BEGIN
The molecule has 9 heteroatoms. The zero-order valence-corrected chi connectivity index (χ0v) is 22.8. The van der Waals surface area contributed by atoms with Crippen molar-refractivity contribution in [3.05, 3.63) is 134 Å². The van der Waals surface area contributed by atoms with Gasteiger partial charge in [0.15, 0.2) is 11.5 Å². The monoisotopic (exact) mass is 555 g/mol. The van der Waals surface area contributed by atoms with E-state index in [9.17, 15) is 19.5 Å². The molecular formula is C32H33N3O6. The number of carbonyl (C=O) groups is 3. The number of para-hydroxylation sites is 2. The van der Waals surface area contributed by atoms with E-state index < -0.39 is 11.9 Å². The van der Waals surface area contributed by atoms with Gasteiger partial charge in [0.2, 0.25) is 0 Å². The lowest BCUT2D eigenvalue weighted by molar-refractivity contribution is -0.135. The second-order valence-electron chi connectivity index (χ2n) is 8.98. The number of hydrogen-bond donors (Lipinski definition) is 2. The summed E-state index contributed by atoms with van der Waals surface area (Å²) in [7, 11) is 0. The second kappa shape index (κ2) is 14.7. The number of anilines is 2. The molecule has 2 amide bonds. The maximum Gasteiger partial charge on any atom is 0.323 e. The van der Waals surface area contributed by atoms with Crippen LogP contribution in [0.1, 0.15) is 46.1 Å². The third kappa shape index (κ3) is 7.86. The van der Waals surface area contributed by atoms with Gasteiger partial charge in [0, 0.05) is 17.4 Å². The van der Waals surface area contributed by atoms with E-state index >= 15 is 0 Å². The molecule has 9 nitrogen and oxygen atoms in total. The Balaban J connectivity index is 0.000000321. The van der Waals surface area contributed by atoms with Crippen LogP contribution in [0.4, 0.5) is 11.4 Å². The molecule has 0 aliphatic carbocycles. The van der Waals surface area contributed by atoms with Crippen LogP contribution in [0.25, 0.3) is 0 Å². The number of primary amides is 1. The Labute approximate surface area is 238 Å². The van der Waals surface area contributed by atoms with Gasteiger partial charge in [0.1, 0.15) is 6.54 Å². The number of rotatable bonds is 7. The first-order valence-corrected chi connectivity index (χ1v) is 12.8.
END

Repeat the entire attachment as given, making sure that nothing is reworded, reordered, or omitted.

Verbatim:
The molecule has 9 heteroatoms. The zero-order valence-corrected chi connectivity index (χ0v) is 22.8. The van der Waals surface area contributed by atoms with Crippen molar-refractivity contribution in [3.05, 3.63) is 134 Å². The van der Waals surface area contributed by atoms with Gasteiger partial charge in [0.15, 0.2) is 11.5 Å². The monoisotopic (exact) mass is 555 g/mol. The van der Waals surface area contributed by atoms with E-state index in [9.17, 15) is 19.5 Å². The molecular formula is C32H33N3O6. The number of carbonyl (C=O) groups is 3. The number of para-hydroxylation sites is 2. The van der Waals surface area contributed by atoms with E-state index < -0.39 is 11.9 Å². The van der Waals surface area contributed by atoms with Gasteiger partial charge in [0.2, 0.25) is 0 Å². The lowest BCUT2D eigenvalue weighted by molar-refractivity contribution is -0.135. The second-order valence-electron chi connectivity index (χ2n) is 8.98. The number of hydrogen-bond donors (Lipinski definition) is 2. The summed E-state index contributed by atoms with van der Waals surface area (Å²) in [7, 11) is 0. The second kappa shape index (κ2) is 14.7. The number of anilines is 2. The molecule has 2 amide bonds. The maximum Gasteiger partial charge on any atom is 0.323 e. The van der Waals surface area contributed by atoms with Crippen LogP contribution in [0.1, 0.15) is 46.1 Å². The third kappa shape index (κ3) is 7.86. The van der Waals surface area contributed by atoms with Gasteiger partial charge in [0, 0.05) is 17.4 Å². The van der Waals surface area contributed by atoms with E-state index >= 15 is 0 Å². The molecule has 9 nitrogen and oxygen atoms in total. The Balaban J connectivity index is 0.000000321. The van der Waals surface area contributed by atoms with Crippen LogP contribution in [0.4, 0.5) is 11.4 Å². The molecule has 0 aliphatic carbocycles. The van der Waals surface area contributed by atoms with Crippen LogP contribution in [0.25, 0.3) is 0 Å². The number of primary amides is 1. The Labute approximate surface area is 238 Å². The van der Waals surface area contributed by atoms with Gasteiger partial charge in [0.1, 0.15) is 6.54 Å². The number of rotatable bonds is 7. The first-order valence-corrected chi connectivity index (χ1v) is 12.8.